2. Very recently, a friend of mine (who lives in Lome) sent this information to me. He had the chance to interview the daughter of the US ambassador in function at the time of Olympio. Here are the words of Sofia Poullada (who is now a grand mother !) : “President Olympio was killed in the early morning. He hid from the ex-French army Togolese mercenary soldiers in a car located in the United States Embassy car-fleet. At that time, the US Embassy office was next to the President’s residence, sharing a wall in common. The US ambassador (my father) and the US Deputy Chief of Mission (DCM) (who is in his mid-90’s and has now provided details of what is written here) were alerted in the middle of the night, at about 3:30 a.m., that soldiers had gone into the Embassy office property. My father went to the Embassy office to find out what was going on, and to make sure there was no damage to US Embassy property and that all US Embassy personnell were safe. There were no marine guards at the Embassy then, or any armed security at all, in those far more peaceful times. There were also no cell phones, or even a non-commercial communications system, to make it possible to quickly call for help. My father went to the heavily armed soldiers, who were milling all around the outside of the Embassy office, and ordered them to clear out from the US government property. They laughed at him and threatened him. It was a touch and go situation and my father felt that the soldiers would have no problem with shooting him. He was finally able to get them to agree to move to the street right outside the gate of the embassy office. My father then left to try to get official government help in ordering the soldiers to leave the embassy offices area. He did not open up the US embassy offices to use the phone there, as he was afraid that the soldiers would come in and ransack the offices. When my father returned with the DCM to the embassy offices, shortly before 7:00 a.m., there were still soldiers in the area and they found that a car door to one of the embassy cars was open. President Olympio was lying on the ground by the gate, where he had been shot dead. He was dressed very informally and had no shoes on. Soldiers were in the street and were leaving. The DCM called the terrified (and unarmed) night watchman and they covered and moved President Olympio away from the embassy offices gate. My father then contacted the Togolese Archbishop and requested that he come take charge of President Olympio’s remains safely and honorably. President Olympio’s assassination was one of the worst and most devastating experiences of my father’s years in the US Foreign Service. My father not only deeply admired and even loved Olympio, he considered President Olympio to be one of his mentors in life. Throughout the remainder of my growing up, a very large black framed photo portrait of President Olympio hung in the hall of our house, and it is hanging in the hall of my mother’s house to this day. An official report on the events of the assassination, and the events which followed, is on file in US government records, which are currently available. During the period following President Olympio’s assassination there was civil unrest. The Togolese government ministers were taken into custody. Soldiers killed others, and many people simply disappeared.”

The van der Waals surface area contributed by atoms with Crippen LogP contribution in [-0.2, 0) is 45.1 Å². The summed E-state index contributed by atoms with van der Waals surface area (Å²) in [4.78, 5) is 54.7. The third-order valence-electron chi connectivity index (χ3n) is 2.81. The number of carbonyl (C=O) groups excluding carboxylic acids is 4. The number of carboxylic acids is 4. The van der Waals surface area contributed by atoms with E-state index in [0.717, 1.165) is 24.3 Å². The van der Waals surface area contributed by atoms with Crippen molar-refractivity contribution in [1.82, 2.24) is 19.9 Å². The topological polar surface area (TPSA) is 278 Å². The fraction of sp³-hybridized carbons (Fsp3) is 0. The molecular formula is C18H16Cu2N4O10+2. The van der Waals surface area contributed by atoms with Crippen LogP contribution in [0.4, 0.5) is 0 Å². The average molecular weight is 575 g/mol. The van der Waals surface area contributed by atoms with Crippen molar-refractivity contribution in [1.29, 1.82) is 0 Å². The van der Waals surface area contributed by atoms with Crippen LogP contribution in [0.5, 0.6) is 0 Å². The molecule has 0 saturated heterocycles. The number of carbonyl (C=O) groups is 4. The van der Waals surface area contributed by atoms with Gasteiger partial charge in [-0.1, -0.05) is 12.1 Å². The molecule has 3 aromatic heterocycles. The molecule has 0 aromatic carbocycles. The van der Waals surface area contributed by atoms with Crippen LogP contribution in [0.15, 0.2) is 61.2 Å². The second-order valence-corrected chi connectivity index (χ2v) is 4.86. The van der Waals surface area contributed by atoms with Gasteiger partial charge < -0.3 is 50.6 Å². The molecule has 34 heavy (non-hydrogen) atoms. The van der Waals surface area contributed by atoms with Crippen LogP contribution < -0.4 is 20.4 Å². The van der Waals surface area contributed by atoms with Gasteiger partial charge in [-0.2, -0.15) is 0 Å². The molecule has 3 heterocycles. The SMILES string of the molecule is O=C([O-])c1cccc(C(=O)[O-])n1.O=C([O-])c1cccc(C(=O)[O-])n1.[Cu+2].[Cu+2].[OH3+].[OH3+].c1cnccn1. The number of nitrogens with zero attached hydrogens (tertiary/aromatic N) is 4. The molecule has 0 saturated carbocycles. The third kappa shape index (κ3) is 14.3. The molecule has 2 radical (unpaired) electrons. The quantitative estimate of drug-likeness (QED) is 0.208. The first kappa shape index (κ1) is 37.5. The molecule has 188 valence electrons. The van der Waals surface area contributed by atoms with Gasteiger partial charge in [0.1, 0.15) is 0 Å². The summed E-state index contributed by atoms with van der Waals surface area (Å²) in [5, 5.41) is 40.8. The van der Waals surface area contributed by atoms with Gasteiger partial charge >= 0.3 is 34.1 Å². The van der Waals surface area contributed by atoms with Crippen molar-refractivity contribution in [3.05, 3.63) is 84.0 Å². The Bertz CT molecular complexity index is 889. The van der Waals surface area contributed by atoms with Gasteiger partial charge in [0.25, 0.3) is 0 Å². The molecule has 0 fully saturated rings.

“Lokuta eya ka na ascenseur mais Verite eyaka na escalier mpe ekomaka” Congolese lyric..which means “A lie jumps in the elevator but the Truth takes the stairs and ALWAYS arrives…” May our Sylvanus Olympio rest in Power.


    1. Thank you Milo for this really good comment sharing the version of the daughter of the US ambassador in Togo at the time of Olympio’s death.
      Somehow, though, I believe that the US ambassador was ‘in’ this affair. After he arrived at the embassy, he actually entered the compound, and Olympio did talk to him/or he saw Olympio, and probably left to go find the keys as is mentioned (which is ludicrous, since if you are the ambassador, and you get a call at 3:30AM, you will probably go to your embassy with all your keys).


  3. I’m convinced that he was probably in. Togolese people did not have any friend at that time. He ‘might’ have loved Olympio as his daughter is saying, but maybe things were above his head. Thanks once again for this great post.

    P.S. Someone mentioned earlier in another post that there should be a “like” button for facebook, I think that’s a brilliant idea. Peace be unto you, my brother.


    1. Dear Milo, and Tamara,
      Thanks for suggesting a “like” button. There is already a ‘like’ button at the end of every post on which you can click to show your appreciation for the content. It appears as a star. The facebook “like” button is under the “share” button which is also located at the end of the post. Once you click on ‘share this’ it will display the different ways to share: e-mail, linkedin, twitter, … and facebook ‘like’.
      I will try to make all of this easier to find.


  4. Sofia

    Dear Posters,
    Please explain WHY it would be of any interest or of any use at all to the United States (or any other country) to have the country of Togo turned over to a rabble of (almost) teenage mercenary soldiers and low-lifes like Eyadema & Bodjolle???
    Thank you,
    Sofia Poullada
    By the way, NO ONE ever interviewed me, NOT true, so I don’t know WHERE that part comes from? I decided some years ago to put this information on the Wikipedia page for President Sylvanus Olympio. (My post there was removed later). I met President Olympio several times. He was a man who immediately impressed you as being someone extraordinary. Sad, sad, sad for Togo.


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  13. That was some good insight into Togo’s history. The Scramble for Africa was confusing geographically as much as it was brutal for millions. It’s a shame how all these leaders get assassinated just for not giving in to Western demands.